Friday, October 6, 2006
ConsCom takes on one challenge, closes out another
The Conservation Commission spent a major portion of its September 28 meeting studying engineering specifications for what promises to be a challenging construction site behind the former home of Doris and Niels Larsen on Concord Street. Stamski and McNary engineer George Dimakarakos presented a working version of his proposal for the Larsens' Notice of Intent to build a single-family dwelling with a 900-foot driveway that must cross a Bordering Vegetated Wetland (BVW). The crossing will require 2,754 square feet of wetland fill and hence 3,663 square feet of wetland replication. The engineer says the replacement area will be designed to provide "unrestricted hydraulic connection" with the wetland itself, and will be vegetated with native plants. Finally, the crossing calls for an oversized culvert to preserve drainage within the system as a whole.
Since there is a 25-foot elevation from Concord Road to the dwelling, drainage from the driveway will be directed away from the BVW into a grass swale, with a second rip rap (rock-lined) swale downstream of a "sedimentary pump." To minimize clearing and grading of the heavily wooded lot and to provide a permanent barrier to indicate the limits of the yard, Dimakarakos calls for substantial retaining walls between the house and the BVW.
Complicating matters further, there is a documented vernal pool associated with the wetland, and commissioners who have seen the feature say that it is no ordinary vernal pool. Its dimensions (1,080 feet by 375 feet) and its clearly defined bank have led to an official state designation of the system as "outstanding resource water." The project's peer reviewer, Dr. John Rockwood, has described the pool as "the second nicest vernal pool I've seen in all my years of experience." This expert evaluation has caused the state Department of Environmental Protection to send out three representatives and stress the need for a thorough Wildlife Habitat Assessment.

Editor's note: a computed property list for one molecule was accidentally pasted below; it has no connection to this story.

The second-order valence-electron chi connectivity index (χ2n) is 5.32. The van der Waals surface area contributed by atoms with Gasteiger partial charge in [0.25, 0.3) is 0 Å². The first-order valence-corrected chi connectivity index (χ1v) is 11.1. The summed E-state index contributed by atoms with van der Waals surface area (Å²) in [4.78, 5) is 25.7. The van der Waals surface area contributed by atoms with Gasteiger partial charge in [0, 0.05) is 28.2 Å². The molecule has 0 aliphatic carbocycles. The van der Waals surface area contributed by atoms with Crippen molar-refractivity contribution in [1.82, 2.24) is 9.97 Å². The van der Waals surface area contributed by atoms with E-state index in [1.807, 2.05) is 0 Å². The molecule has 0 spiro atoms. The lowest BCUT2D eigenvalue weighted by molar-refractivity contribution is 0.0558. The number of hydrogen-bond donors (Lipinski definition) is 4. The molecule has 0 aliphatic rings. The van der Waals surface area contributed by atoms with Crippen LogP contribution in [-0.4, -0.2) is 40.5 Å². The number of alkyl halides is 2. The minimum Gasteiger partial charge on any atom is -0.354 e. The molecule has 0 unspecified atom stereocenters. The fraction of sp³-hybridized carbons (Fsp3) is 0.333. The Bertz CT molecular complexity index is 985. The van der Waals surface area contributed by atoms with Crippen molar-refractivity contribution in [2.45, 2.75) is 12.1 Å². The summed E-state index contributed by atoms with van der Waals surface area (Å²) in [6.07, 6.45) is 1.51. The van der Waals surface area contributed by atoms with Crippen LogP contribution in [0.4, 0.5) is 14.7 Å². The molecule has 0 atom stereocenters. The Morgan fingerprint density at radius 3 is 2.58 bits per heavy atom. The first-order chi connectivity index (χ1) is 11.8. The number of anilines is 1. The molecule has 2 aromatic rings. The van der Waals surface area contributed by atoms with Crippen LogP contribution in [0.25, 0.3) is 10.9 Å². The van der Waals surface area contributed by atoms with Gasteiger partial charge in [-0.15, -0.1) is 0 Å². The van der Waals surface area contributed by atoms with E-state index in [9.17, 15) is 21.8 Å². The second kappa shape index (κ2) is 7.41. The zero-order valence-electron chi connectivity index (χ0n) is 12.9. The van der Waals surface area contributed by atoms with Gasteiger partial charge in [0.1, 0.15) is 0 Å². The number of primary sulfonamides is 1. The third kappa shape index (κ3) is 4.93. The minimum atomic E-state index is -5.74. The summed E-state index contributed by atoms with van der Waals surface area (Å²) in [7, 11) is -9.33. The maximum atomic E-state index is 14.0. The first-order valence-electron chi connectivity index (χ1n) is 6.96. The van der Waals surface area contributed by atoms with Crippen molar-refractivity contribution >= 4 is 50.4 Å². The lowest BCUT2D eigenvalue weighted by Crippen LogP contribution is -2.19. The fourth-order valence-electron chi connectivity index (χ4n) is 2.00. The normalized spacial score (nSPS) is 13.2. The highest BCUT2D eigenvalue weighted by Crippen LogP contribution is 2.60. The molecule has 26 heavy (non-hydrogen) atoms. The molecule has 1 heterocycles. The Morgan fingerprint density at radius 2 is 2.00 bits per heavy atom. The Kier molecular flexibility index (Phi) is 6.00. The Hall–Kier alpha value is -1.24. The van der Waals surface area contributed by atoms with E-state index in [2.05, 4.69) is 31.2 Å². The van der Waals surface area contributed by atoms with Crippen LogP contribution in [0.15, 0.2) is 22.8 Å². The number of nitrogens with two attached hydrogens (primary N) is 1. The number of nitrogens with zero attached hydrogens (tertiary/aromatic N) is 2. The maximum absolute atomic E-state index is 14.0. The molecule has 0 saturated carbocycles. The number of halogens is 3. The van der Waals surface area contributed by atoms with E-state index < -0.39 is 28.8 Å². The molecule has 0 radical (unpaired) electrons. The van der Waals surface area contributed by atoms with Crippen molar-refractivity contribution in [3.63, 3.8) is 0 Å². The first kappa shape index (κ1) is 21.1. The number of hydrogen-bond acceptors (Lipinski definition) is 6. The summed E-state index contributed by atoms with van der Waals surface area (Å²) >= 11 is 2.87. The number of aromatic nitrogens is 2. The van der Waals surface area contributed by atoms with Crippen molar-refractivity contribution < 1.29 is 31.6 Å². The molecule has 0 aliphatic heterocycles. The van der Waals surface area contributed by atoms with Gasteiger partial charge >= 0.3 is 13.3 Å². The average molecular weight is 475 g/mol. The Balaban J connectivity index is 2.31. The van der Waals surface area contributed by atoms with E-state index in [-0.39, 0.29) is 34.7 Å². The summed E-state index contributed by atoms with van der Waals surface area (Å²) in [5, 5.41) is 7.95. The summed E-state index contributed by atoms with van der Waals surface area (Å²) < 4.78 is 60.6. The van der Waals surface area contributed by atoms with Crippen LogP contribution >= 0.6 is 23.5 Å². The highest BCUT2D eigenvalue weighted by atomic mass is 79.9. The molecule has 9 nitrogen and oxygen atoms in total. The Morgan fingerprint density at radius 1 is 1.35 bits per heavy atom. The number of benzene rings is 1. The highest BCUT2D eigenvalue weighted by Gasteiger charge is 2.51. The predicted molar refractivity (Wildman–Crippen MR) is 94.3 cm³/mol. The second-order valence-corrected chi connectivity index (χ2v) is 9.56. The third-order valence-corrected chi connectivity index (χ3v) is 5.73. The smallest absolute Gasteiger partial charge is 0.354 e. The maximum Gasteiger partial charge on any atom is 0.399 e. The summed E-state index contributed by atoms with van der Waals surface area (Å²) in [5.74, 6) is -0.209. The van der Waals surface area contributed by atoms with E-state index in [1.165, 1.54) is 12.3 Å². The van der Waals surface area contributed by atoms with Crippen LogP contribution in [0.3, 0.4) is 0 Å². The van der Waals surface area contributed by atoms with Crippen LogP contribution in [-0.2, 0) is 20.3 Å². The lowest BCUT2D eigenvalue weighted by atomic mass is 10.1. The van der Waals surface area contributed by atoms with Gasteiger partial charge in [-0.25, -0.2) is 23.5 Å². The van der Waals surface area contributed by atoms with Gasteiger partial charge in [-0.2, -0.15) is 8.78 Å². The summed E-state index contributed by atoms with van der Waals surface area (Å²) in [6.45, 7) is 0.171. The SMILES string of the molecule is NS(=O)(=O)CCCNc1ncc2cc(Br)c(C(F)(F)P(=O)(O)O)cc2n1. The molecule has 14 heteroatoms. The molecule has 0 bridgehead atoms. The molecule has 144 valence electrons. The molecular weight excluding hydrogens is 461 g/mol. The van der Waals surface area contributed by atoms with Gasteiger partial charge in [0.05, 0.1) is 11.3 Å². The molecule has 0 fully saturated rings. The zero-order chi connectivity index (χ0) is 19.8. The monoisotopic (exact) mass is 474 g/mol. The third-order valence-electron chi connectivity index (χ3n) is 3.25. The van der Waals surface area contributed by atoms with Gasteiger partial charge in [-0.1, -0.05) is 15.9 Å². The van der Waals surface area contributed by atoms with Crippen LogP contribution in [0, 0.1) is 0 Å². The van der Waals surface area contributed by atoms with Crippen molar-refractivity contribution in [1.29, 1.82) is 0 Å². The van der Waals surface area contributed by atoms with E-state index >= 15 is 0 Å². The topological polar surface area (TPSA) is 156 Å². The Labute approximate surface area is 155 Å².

Fields hearing closed.
As the Larsen project took center stage, the long-fought Edward and Linda Fields hearing was closed for the second time. That application had called for construction of a single-family dwelling, septic system and driveway in a Riverfront Area off Bedford Road associated with Pages Brook and the 100-foot buffer zone of a Bordering Vegetated Wetland. The couple's engineer Dimakarakos had presented this "preferred plan" plus two alternatives that would not have required work within the restricted riverfront, but both of which he said would impose significant economic hardship. His argument rested on a clause in the state Rivers Act that permits a 10% incursion into the riverfront if the applicant can prove that use of any alternative plan would entail sufficient additional cost.
The commission at first questioned the validity of the cost estimates, particularly the projected need for a fire cistern at the alternate sites. When that cost was later confirmed and the economic hardship accepted by the commissioners, the hearing was closed, only to be reopened when the requirement for a sprinkler system at the preferred location complicated the situation.
At the September 28 session, a revised cost analysis was approved and the hearing closed for a second time, with a statement that the conditions that had caused the reopening had now been satisfied. Drafting of the Order of Conditions that will guide implementation of the project will be completed and reviewed at the next meeting. The commissioners also voted to add the following "finding" to that Order: "Our decision is based on an alternate analysis that makes the assumption that a sprinkler system will be installed."
© 2006 The